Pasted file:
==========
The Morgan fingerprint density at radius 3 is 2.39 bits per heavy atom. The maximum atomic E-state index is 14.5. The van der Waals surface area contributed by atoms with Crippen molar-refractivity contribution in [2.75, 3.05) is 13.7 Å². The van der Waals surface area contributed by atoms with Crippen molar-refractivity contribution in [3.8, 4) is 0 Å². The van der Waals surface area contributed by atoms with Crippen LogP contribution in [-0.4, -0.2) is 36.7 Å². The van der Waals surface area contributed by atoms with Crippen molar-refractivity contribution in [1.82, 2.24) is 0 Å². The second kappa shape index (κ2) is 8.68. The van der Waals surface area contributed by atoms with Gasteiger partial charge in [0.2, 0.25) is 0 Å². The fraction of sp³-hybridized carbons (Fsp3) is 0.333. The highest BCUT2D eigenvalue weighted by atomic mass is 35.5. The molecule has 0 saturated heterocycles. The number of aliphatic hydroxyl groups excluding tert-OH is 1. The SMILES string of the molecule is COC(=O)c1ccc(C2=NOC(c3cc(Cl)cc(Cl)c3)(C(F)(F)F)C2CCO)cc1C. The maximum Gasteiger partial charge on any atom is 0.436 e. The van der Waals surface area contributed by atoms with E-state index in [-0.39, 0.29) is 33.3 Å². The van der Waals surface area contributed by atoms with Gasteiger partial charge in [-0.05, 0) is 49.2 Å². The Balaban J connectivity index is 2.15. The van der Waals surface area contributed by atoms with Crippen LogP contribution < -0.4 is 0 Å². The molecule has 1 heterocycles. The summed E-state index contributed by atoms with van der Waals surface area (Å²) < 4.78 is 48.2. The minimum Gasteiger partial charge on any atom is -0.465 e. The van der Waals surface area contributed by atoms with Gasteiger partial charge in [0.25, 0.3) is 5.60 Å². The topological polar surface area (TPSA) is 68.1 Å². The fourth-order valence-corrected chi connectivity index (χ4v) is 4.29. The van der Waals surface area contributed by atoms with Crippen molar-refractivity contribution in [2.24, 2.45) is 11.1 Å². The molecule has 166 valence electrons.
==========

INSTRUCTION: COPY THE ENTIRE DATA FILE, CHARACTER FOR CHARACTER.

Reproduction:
The Morgan fingerprint density at radius 3 is 2.39 bits per heavy atom. The maximum atomic E-state index is 14.5. The van der Waals surface area contributed by atoms with Crippen molar-refractivity contribution in [2.75, 3.05) is 13.7 Å². The van der Waals surface area contributed by atoms with Crippen molar-refractivity contribution in [3.8, 4) is 0 Å². The van der Waals surface area contributed by atoms with Crippen LogP contribution in [-0.4, -0.2) is 36.7 Å². The van der Waals surface area contributed by atoms with Crippen molar-refractivity contribution in [1.82, 2.24) is 0 Å². The second kappa shape index (κ2) is 8.68. The van der Waals surface area contributed by atoms with Gasteiger partial charge in [0.2, 0.25) is 0 Å². The fraction of sp³-hybridized carbons (Fsp3) is 0.333. The highest BCUT2D eigenvalue weighted by atomic mass is 35.5. The molecule has 0 saturated heterocycles. The number of aliphatic hydroxyl groups excluding tert-OH is 1. The SMILES string of the molecule is COC(=O)c1ccc(C2=NOC(c3cc(Cl)cc(Cl)c3)(C(F)(F)F)C2CCO)cc1C. The maximum Gasteiger partial charge on any atom is 0.436 e. The van der Waals surface area contributed by atoms with E-state index in [-0.39, 0.29) is 33.3 Å². The van der Waals surface area contributed by atoms with Gasteiger partial charge in [-0.05, 0) is 49.2 Å². The Balaban J connectivity index is 2.15. The van der Waals surface area contributed by atoms with Crippen LogP contribution < -0.4 is 0 Å². The molecule has 1 heterocycles. The summed E-state index contributed by atoms with van der Waals surface area (Å²) < 4.78 is 48.2. The minimum Gasteiger partial charge on any atom is -0.465 e. The van der Waals surface area contributed by atoms with Gasteiger partial charge in [0.25, 0.3) is 5.60 Å². The topological polar surface area (TPSA) is 68.1 Å². The fourth-order valence-corrected chi connectivity index (χ4v) is 4.29. The van der Waals surface area contributed by atoms with Crippen molar-refractivity contribution in [2.24, 2.45) is 11.1 Å². The molecule has 166 valence electrons.